COVID Brief: Low-Income Kids Should Get Free COVID Shots, CDC Says
A weekly roundup of headlines about how the pandemic is shaping schools and education policy, vetted by AEI Visiting Fellow John Bailey
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This is our weekly briefing on the pandemic, vetted by John Bailey. See the full archive.
- Via Bloomberg
- “Low-income children should be able to receive COVID-19 vaccinations at no cost under the federal Vaccines for Children Program, according to a panel of U.S. health advisers.”
- “The CDC’s Advisory Committee on Immunization Practices voted unanimously to recommend COVID-19 shots from Moderna Inc. and Pfizer Inc.’s shot for children 6 months to 18 years old.”
- “While there is concern spreading online that adding COVID-19 vaccines to the immunization schedule would make them mandatory, Food and Drug Administration Commissioner Robert Califf said that won’t be the case.”
- More via Scott Gottlieb
- Stat’s Helen Branswell live tweeted the meeting.
The Big Three
- An analysis in The 74
- “Compared to pre-pandemic rates in 2018-19, ‘we will likely see a doubling in chronic absence,’ said Hedy Chang, executive director of the nonprofit Attendance Works, which teamed with researchers at Johns Hopkins University to analyze the federal data. Those numbers showed that 10.1 million students missed at least 10% of the 2020-21 school year.”
- “One reason Chang suspects the federal count to be too low is because of the leap in chronic absenteeism in those four states. For example, the federal count shows 15.3% of California students were chronically absent in 2020-21. But according to School Innovation and Achievement, a company that works with districts to improve attendance, 27.4% of students were in the chronic to severe range last year — a time when schools were mostly open.”
- Via The New York Times
- “The groundwork was laid before the pandemic, when [Benjamin Franklin Elementary in Meriden, Connecticut] overhauled how math was taught.”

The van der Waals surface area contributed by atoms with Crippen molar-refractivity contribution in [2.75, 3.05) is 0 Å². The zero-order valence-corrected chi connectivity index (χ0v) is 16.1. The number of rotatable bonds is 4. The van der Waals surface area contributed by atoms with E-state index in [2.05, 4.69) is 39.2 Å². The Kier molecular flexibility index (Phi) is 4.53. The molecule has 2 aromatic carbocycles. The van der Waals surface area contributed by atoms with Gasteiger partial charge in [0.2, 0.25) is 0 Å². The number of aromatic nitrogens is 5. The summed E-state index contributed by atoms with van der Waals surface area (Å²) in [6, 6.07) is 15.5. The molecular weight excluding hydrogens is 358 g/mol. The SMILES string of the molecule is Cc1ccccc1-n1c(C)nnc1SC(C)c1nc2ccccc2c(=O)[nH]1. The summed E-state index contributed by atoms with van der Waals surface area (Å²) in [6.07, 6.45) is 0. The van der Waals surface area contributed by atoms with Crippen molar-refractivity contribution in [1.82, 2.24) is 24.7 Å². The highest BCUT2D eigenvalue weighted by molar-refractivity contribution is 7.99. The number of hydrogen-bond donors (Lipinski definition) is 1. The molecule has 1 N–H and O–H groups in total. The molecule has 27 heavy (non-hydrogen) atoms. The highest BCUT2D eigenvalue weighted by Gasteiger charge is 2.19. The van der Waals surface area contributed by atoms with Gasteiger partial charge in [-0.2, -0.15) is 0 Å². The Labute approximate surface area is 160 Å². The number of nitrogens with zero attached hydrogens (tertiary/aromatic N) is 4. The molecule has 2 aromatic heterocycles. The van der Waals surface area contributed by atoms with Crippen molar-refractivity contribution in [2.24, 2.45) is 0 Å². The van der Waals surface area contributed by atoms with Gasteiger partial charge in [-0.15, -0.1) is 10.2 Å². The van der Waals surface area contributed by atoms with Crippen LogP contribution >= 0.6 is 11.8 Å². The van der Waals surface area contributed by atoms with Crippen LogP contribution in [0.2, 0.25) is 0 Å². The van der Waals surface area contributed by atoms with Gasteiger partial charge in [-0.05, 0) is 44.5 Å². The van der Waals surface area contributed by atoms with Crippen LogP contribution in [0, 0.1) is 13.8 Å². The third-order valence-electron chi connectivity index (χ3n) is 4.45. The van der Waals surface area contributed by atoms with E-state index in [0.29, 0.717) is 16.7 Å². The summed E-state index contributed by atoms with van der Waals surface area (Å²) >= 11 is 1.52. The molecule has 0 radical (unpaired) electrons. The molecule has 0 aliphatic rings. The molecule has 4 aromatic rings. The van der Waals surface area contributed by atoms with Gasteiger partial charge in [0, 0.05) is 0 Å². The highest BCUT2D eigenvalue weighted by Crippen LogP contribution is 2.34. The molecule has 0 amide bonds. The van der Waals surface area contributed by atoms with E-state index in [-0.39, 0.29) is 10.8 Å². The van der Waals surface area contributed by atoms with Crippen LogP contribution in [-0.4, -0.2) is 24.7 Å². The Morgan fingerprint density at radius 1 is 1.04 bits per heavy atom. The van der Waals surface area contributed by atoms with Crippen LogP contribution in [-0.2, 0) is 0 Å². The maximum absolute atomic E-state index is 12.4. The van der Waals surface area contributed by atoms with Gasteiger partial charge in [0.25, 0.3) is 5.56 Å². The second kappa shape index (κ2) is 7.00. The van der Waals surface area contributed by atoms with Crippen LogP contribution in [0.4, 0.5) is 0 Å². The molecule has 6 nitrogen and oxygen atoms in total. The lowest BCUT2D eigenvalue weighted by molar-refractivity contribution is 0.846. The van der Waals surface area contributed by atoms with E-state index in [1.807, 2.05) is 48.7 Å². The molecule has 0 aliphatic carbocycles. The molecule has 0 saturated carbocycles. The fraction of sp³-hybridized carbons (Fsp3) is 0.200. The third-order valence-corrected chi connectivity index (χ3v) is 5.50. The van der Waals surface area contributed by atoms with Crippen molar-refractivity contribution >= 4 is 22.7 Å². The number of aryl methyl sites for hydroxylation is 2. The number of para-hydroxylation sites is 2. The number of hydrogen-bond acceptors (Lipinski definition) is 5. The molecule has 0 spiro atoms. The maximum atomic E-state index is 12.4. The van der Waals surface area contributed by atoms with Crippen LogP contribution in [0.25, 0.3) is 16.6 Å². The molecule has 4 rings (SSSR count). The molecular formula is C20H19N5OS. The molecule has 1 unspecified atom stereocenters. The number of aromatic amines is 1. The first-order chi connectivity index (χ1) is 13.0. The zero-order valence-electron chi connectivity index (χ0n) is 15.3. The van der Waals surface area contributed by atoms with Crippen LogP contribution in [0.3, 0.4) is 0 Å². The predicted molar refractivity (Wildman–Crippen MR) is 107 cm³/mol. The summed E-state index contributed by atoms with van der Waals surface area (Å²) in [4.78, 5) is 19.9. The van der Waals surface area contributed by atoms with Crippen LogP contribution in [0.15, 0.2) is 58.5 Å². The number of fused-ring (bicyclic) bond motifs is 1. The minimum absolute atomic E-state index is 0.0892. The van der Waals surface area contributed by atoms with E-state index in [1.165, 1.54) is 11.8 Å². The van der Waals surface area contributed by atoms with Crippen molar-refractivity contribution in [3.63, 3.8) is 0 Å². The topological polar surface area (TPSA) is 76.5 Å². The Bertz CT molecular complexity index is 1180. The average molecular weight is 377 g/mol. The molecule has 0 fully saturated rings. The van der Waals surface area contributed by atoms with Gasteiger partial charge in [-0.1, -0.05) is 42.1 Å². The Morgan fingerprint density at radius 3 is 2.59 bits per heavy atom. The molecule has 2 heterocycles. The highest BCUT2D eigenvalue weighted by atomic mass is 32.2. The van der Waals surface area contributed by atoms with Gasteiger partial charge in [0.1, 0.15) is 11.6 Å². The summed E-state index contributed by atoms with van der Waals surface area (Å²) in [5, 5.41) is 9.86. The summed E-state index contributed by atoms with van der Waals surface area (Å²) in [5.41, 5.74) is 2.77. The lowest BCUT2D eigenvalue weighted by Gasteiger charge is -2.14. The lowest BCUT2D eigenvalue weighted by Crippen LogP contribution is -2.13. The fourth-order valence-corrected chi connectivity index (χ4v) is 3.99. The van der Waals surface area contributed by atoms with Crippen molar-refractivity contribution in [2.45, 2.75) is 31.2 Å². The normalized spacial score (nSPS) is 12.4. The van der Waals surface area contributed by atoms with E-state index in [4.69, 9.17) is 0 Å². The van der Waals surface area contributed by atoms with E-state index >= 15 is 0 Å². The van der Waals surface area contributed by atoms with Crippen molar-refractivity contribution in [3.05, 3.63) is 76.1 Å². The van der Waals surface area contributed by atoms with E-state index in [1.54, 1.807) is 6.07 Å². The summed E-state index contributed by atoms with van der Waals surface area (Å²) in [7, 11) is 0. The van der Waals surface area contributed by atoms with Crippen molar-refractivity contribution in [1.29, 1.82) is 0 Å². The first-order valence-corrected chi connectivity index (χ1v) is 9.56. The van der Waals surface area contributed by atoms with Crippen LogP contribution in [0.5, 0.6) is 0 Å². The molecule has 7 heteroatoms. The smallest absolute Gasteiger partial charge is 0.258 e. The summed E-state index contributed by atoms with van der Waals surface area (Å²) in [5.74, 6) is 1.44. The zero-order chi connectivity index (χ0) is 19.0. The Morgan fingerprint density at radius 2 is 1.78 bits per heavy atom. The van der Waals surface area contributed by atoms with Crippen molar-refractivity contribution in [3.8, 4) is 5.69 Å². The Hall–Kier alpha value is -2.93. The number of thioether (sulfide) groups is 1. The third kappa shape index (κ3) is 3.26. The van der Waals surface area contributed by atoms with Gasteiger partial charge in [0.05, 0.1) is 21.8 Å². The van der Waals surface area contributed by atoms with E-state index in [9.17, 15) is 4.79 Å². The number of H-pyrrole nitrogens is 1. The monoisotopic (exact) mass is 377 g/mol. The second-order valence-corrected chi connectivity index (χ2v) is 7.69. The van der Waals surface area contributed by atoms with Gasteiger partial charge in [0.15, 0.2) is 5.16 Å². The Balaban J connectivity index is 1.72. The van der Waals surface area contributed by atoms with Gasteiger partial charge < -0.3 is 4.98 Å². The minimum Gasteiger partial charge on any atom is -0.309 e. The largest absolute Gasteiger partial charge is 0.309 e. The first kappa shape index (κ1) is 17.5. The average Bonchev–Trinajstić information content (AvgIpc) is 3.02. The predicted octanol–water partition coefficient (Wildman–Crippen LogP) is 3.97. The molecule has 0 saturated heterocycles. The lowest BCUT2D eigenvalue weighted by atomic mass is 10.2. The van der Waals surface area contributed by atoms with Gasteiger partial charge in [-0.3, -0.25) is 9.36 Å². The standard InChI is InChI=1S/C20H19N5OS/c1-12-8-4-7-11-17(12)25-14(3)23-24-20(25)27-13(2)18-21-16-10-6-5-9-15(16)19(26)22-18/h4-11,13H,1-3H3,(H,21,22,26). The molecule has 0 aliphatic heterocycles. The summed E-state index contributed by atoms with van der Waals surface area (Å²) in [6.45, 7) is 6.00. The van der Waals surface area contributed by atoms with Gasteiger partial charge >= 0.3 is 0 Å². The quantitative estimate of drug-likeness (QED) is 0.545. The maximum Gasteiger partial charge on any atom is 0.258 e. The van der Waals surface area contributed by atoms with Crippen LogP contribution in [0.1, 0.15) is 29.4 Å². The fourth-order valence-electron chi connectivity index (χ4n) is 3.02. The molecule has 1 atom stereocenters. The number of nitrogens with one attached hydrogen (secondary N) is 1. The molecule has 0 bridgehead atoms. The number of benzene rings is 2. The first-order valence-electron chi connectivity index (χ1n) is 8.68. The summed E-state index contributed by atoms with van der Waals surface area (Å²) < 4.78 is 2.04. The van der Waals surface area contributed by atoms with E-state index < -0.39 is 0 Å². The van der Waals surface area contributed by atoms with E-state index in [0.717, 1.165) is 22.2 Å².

- “It added as much as 30 minutes of math instruction a day. Students in second grade and above now have more than an hour, and fourth and fifth graders have a full 90 minutes, longer than is typical for many schools. Students no longer have lessons dominated by a teacher writing problems on a whiteboard in front of the class. Instead, they spend more time wrestling with problems in small groups. And, for the first time, children who are behind receive math tutoring during the school day.”
- “Any one of the changes may seem small. But pulling them off required an almost herculean effort and cultural shifts at every level. District officials needed to shake up teaching methods and the school day to maximize instruction time; principals needed to enforce the changes and teachers had to accept having less autonomy.”
- FDA statement; CDC statement. More via The New York Times.
- “The revised shot developed by Pfizer-BioNTech previously had been cleared for those 12 and older, while Moderna’s updated booster was available only to those 18 and older. The action by the Food and Drug Administration will expand access to Pfizer’s shot to children as young as 5, and to Moderna’s shot to children 6 and older.”
City & State News
ARKANSAS: Rural teacher prep program delivers ‘job-embedded’ degrees — for $75 a month.